Over the past several infertility decisions we've have to make recently, my nerdy side has kicked in full-force and I have found myself turning to primary-source research articles. It's been very helpful to read the same scholarly journals that the professionals are reading and, given my background in research and statistics, I can actually understand most of it.
Because nerdism should be shared, I've decided to start a new series of posts, hereby known as the Scholarly Series, in which I will discuss an original journal articles. I will try to choose recent papers, likely ones that are relevant to my current situation or ones that I just find interesting. I may include some of the classics as well. In preparation for this, I've actually found several papers that I can't wait to share with people! So without further delay, here is the inaugural Scholarly Series:
Wisner, A., Shalom-Paz, E., Reinblatt, S.L., Holzer, H., and Tulandi, T. (2012). Controlled Ovarian Hyperstimulation in Women With Polycystic Ovarian Syndrome With or Without Intrauterine Insemination. Gynecological Endocrinology, 28 (7), 502 - 504.
This study evaluated the value of IUI among couples with PCOS and a normal semen analysis. It was a retrospective design, utilizing medical records review. The authors evaluated records of 156 women with PCOS treated with either Clomid, Letrozole, or gonadotropins in 2009 and 2010 and only looked at cycles that resulted in actual ovulation. Women were given oral medications for three months and then moved on to injectables if not conceiving after this time. IUI was decided based on the physicians preference and was performed 36 hours after the HCG injection. If the couples used Time Intercourse (TIC) instead, they were instructed to perform TIC on the day of the HCG shot and then the following two days. The primary outcome was pregnancy, defines as having a gestation sac and fetal heart activity.
Of the total participants, 86 patients underwent a total of 145 cycles of IUI and the other 70 patients underwent 114 cycles of timed intercourse. Each couple was included in only group. The two groups were relatively similar in regards to the woman's age, BMI, number of dominant follicles, endometrial thickness, and semen concentration/motility/morphology. The results found that there were no significant differences between the Timed Intercourse group (17.5%) and the IUI group (16.6%) overall. In fact, the only variable that appeared to make a difference in pregnancy rates were whether patients used gonadotropins (38.8% for TIC couples and 25.7% for IUI couples) versus oral medications (14.1% for TIC couples and 7.5% for IUI couples). The authors concluded that IUI does not increase pregnancy rates compared with timed intercourse for this population (i.e. normal SA and PCOS).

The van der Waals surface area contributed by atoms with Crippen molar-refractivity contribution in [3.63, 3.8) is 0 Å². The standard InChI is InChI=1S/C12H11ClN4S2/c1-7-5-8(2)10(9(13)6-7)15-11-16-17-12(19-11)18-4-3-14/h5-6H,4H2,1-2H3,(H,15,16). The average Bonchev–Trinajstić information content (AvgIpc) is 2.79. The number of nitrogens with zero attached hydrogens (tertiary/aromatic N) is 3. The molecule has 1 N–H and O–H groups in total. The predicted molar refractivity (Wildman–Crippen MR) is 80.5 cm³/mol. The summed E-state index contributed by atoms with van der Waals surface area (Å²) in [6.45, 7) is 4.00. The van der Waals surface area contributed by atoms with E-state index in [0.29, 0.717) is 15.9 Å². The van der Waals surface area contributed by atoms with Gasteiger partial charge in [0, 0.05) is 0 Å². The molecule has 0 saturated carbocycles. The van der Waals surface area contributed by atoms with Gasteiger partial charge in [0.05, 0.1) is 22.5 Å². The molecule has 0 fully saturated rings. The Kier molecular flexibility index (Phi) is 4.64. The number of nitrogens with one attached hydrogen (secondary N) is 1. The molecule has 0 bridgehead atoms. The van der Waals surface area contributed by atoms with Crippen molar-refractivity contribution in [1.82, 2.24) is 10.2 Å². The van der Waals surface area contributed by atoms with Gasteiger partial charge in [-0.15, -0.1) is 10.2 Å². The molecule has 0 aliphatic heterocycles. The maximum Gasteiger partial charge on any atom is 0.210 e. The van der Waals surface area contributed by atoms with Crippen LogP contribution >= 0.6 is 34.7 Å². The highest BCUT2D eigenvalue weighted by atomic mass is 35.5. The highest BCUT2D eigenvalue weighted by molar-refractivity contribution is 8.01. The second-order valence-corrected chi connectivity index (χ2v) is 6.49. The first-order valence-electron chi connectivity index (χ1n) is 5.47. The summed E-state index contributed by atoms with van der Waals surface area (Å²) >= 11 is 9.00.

The study utiized a retrospective design, which isn't as strong as a prospective, randomized control trial because you are unable to control any of the variables or randomly assign participants, which could indicate that there is selection bias in the sample. Also, the study was based out of only site in Quebec, so it's not necessarily generalizable to other locations or populations. It also rubbed me the wrong way that the decision of IUI vs TIC was based on physician preference and did not mention patient preference, but I supposed you also have to consider the audience.
Despite this, the sample size was large and the results were very interesting to me. I previously assumed that IUI automatically added to your chances of success, but then with this article and a few others I came across, I realized that this is not always the case. In fact, one of the current hot topics in reproductive endocrinology is whether IUIs are a valuable tool at all. Based on this research and some others, C and I decided to forgo IUI for this cycle and instead go the Timed Intercourse route. The decision was made easier by the fact that we're still pretty early in the game, as I know it will become much more complicated when/if the decision shifts to trying IUI vs jumping straight to IVF. But alas, that will be the topic for the next Scholarly Series post.